Clash of the Titans
directed by Louis Leterrier
(Warner Bros., 2010)

Clash of the Titans, the 2010 version, is a pointless remake of the 1981 original.

Are the special effects better? No question. But to what purpose? The new Clash doesn't tell the story any better this time around. In fact, the story here is much, much worse. It's muddy and senseless, stripped of all heart and meaning. At least the original had a romance as its focal point, the legendary love between Perseus and Andromeda. Now, they barely even meet; Perseus -- Sam Worthington with a modern buzzcut in a world of otherwise hairy men -- is out for revenge against the gods because a god killed his family.

The result is just another excuse to put actors in armor and put swords in their hands so they can fight flashy, computer-generated foes. Unfortunately, Hollywood once again has just redone an existing film -- badly -- rather than put forth the effort to come up with something new.

So, we no longer care about Andromeda (Alexa Davalos). No one seems to mind too much when her mother, Cassiopeia (Polly Walker), dies. Bubo, the annoying mechanical owl from the original, makes an unexceptional cameo appearance. The backstory for Calibos (Jason Flemyng) has been watered down to uselessness. Pegasus is now black, I suppose because black is cooler than white. Zeus can make lightsabers. And Io (Gemma Arterton) has been added to the story to, um, stand around a lot and be inscrutable, teach Perseus (but no one else) how to fight Medusa and show off her fine, fine legs.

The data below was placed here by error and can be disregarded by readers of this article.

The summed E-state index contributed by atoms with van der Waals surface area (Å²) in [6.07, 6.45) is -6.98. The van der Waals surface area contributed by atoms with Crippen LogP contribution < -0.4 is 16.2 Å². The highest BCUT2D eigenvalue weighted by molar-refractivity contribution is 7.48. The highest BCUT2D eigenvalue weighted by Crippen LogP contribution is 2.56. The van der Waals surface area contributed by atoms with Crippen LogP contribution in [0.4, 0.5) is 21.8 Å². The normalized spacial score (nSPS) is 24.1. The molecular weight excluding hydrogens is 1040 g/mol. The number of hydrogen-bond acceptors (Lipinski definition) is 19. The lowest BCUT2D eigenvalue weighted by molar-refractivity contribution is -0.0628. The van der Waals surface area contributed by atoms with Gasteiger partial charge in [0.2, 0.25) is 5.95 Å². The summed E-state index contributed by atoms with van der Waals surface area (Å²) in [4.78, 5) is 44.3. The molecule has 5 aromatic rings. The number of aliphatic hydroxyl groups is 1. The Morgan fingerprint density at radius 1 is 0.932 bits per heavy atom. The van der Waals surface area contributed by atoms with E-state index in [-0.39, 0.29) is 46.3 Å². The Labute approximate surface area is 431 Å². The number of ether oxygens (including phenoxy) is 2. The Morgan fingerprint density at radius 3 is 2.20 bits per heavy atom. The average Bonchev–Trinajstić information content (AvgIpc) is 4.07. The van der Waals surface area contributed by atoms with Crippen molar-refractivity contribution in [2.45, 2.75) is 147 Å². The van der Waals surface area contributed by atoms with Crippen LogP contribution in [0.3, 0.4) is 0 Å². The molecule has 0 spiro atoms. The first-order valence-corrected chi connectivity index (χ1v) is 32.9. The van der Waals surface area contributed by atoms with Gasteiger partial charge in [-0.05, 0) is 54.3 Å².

There are djinn now in the story, with glowing blue eyes and a lot of prosthetic makeup. Since the djinn aren't part of Greek mythology, one might wonder why they're there are all -- but then again, the Kraken is a Scandinavian beast, so filmmakers certainly weren't shooting for accuracy. There's a big fight with giant scorpions, but it's mostly just a blur of motion that isn't half as exciting as it wants to be. And the Medusa scene -- wonderfully tense in the original -- is again just an excuse to show off some more CGI effects.

When will Hollywood realize that it's not enough just to put pretty pictures on the screen? Sigh. I suppose when we stop giving Hollywood our money for this crap.

review by
Tom Knapp

24 April 2010

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